Monday, December 3, 2007

Sumilao Farmers 'Walk for Justice'

Norberto Quisumbing, owner of Norkis had the Mapalad farmers land registered under a new title and sold it to San Miguel Foods Inc. in February 2002.

To expose this injustice committed by the Quisumbings, 54 farmers from Sumilao, walking for 60 days, from Bukidnon to Manila, on October 10 to December 10, covering 1,700 kilometers, to ask Gloria Macapagal Arroyo to distribute their ancestral lands to them under the agrarian reform program...

They have braved fatigue, heat, storm. They have endured being away from home, being in uncertain places, with uncertain outcomes. Most of all, they have suffered the callousness of people who took away their land and refuse to give them what is rightfully theirs. They have nothing but the solidarity and goodness of people, and the hope that, in the end, truth and social justice will prevail.

Please read their story below and let us support them in their struggle!

Sumilao farmers now on Manila leg of 'Walk for Justice'
The Philippine Star

Farmers from Sumilao, Bukidnon are now on the Manila leg of their 60-
day, 1,700-kilometer "Walk for Justice" and may reach the metropolis
earlier than scheduled.

As of Sunday afternoon, the farmers were in San Pedro, Laguna. They
will begin their journey to Manila this morning, passing through the
Alabang-Parañaque-Coastal Road, on to the Senate and then Ayala Avenue
in Makati City.

The Higaonon farmers from Sumilao town, as earlier planned, are to
arrive in Manila on Dec. 10 in time for the commemoration of
International Human Rights Day.

In Manila, the farmers plan to go to the Department of Agrarian
Reform's central office in Quezon City and Malacañang where they hope
to have a dialogue with President Arroyo.

But as the farmers continued their protest-march, even defying the
scorching heat of the sun and threats posed by typhoons just to
dramatize their 10-year-old demand for the government to give them
back the land they claim as theirs, they scored a "victory" through a
resolution issued by Executive Secretary Eduardo Ermita remanding the
case to the DAR.

Now, the farmers are pinning their hopes on Agrarian Reform Secretary
Nasser Pangandaman.

According to the Socrates Banzuela, coordinator of the Lakaw Sumilao
network, the farmers are hoping that Pangandaman would finally heed
their demand for him to issue a cease-and-desist order against what
they claimed to be the "illegal conversion" of the contested 144-
hectare property in Sumilao, Bukidnon, especially in the wake of
Ermita's resolution.

"The secretary said he will review the Sumilao case and visit the
contested area soon. We expect him to make a decision before the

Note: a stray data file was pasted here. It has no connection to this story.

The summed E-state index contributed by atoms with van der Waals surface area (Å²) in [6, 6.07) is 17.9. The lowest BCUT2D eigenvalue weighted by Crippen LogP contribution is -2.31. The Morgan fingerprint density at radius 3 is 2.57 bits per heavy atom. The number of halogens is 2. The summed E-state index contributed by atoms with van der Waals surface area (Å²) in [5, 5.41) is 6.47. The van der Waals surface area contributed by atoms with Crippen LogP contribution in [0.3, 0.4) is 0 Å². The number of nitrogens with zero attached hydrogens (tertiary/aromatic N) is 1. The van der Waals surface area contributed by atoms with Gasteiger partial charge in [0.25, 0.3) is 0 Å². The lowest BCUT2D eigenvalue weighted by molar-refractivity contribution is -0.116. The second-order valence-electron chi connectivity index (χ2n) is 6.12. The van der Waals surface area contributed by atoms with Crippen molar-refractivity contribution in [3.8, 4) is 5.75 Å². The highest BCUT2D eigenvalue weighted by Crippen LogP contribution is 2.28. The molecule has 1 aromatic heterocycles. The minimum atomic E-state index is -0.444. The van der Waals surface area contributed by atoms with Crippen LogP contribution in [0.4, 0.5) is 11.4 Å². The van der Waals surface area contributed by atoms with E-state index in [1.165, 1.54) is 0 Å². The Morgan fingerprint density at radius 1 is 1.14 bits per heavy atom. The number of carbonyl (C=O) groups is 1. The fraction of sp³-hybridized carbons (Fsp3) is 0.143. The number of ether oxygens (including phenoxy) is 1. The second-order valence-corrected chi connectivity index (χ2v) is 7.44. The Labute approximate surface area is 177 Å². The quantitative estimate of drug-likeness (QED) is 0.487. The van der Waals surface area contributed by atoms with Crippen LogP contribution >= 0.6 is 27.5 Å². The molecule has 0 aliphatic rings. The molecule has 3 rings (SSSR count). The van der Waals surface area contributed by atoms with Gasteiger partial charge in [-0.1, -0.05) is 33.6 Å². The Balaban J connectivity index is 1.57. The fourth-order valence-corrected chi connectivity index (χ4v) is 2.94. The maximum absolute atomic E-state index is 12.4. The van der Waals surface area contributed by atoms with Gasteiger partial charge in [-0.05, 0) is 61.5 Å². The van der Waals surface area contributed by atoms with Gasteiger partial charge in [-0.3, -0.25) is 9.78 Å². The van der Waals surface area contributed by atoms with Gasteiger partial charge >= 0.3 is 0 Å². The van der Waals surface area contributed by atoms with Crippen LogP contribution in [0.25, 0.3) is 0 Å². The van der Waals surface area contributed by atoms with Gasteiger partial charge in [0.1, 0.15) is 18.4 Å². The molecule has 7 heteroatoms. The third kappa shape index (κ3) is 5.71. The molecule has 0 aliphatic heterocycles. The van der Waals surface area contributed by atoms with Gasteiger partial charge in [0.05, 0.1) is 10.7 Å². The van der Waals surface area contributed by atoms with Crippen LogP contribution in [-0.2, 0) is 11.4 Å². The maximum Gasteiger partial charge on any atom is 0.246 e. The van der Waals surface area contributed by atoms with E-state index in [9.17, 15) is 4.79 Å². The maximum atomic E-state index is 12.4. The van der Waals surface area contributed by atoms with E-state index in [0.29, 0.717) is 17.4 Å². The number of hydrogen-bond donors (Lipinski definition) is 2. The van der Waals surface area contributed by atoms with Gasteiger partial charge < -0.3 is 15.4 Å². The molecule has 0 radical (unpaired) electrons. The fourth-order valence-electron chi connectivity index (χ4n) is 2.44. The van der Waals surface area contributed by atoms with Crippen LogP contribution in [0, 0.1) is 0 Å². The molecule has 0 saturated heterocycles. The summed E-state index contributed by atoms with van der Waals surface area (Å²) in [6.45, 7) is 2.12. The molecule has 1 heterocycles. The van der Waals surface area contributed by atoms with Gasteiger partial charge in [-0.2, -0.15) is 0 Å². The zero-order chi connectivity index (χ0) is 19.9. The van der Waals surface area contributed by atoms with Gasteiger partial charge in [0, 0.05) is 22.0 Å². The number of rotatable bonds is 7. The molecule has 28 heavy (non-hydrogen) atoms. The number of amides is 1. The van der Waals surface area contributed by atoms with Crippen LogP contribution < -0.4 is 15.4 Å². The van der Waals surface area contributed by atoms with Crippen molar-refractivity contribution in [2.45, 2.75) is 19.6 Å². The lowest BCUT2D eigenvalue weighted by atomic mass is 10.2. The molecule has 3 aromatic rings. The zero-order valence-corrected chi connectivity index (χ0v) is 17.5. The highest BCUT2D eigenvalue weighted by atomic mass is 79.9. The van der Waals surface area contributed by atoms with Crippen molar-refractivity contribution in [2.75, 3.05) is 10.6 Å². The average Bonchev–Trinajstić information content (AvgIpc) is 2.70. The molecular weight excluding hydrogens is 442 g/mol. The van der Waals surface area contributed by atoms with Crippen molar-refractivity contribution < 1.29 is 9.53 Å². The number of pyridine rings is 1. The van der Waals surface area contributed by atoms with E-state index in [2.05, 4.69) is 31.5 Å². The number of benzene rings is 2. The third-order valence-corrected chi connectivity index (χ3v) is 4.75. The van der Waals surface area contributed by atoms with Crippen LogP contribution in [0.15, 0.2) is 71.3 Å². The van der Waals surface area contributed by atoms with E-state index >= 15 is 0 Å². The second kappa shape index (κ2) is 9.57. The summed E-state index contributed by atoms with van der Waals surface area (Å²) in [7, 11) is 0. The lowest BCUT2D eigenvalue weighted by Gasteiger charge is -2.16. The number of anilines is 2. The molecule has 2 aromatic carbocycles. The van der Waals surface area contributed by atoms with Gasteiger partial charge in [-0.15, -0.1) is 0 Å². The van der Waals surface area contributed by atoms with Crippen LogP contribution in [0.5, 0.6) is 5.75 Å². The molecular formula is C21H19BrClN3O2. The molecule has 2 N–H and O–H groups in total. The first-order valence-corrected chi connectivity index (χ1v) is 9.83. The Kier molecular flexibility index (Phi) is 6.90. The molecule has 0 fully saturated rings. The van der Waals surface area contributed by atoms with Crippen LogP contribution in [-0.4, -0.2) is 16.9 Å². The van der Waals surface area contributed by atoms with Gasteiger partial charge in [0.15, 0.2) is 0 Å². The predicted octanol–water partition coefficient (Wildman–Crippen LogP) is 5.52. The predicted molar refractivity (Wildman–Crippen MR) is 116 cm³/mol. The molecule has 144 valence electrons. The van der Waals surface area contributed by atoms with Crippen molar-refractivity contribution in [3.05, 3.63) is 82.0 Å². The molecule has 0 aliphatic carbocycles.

marchers arrive in Manila since he has an express order from
Malacañang to do so," said Banzuela, referring to the results of
Thursday's dialogue between the farmers and Pangandaman.

The DAR chief reportedly said during the dialogue that the issuance of
a cease-and-desist order at this point is a great possibility.

The farmers want the DAR to stop the development of a hog farm on the
disputed agricultural land in San Vicente, Sumilao town that was
formerly owned by Norberto Quisumbing.

At least 165 farmers are petitioning for the redistribution of the
property under the Comprehensive Agrarian Reform Program (CARP).

The property was approved for conversion to agro-industrial use in
1996 through an order issued by then Executive Secretary Ruben Torres.

The Supreme Court upheld Torres' decision in 1999, resulting in the
cancellation of the certificate of land ownership award (CLOA) of the
165 farmer-beneficiaries belonging to the group called Mapalad.

The DAR gave the collective CLOA to the farmer-beneficiaries in 1995.

However, the farmers said the landowner did not comply with the terms
of the conversion order, which included implementing a five-year agro-
industrial development plan.

Instead, Quisumbing had the land registered under a new title and sold
it to San Miguel Foods Inc. in February 2002.

The farmers filed a petition before the DAR in 2004 for cancellation
of the conversion order on account of the landowner's violation, but
Pangan-daman in 2006 denied the petition, saying he lacked
jurisdiction and that "the power is lodged with the office (which)
issued the (conversion) order."

The farmers appealed to the Office of the President, which initially
upheld Pangandaman's decision, saying the farmer-petitioners lacked
legal standing.

But the farmers filed a motion for reconsideration with the Office of
the President, which last Nov. 16, through a resolution signed by
Ermita, remanded the Sumilao case to the DAR.

The resolution said the DAR is in "a better position to assess and
evaluate the credibility of the contending parties and the validity of
their respective evidence."

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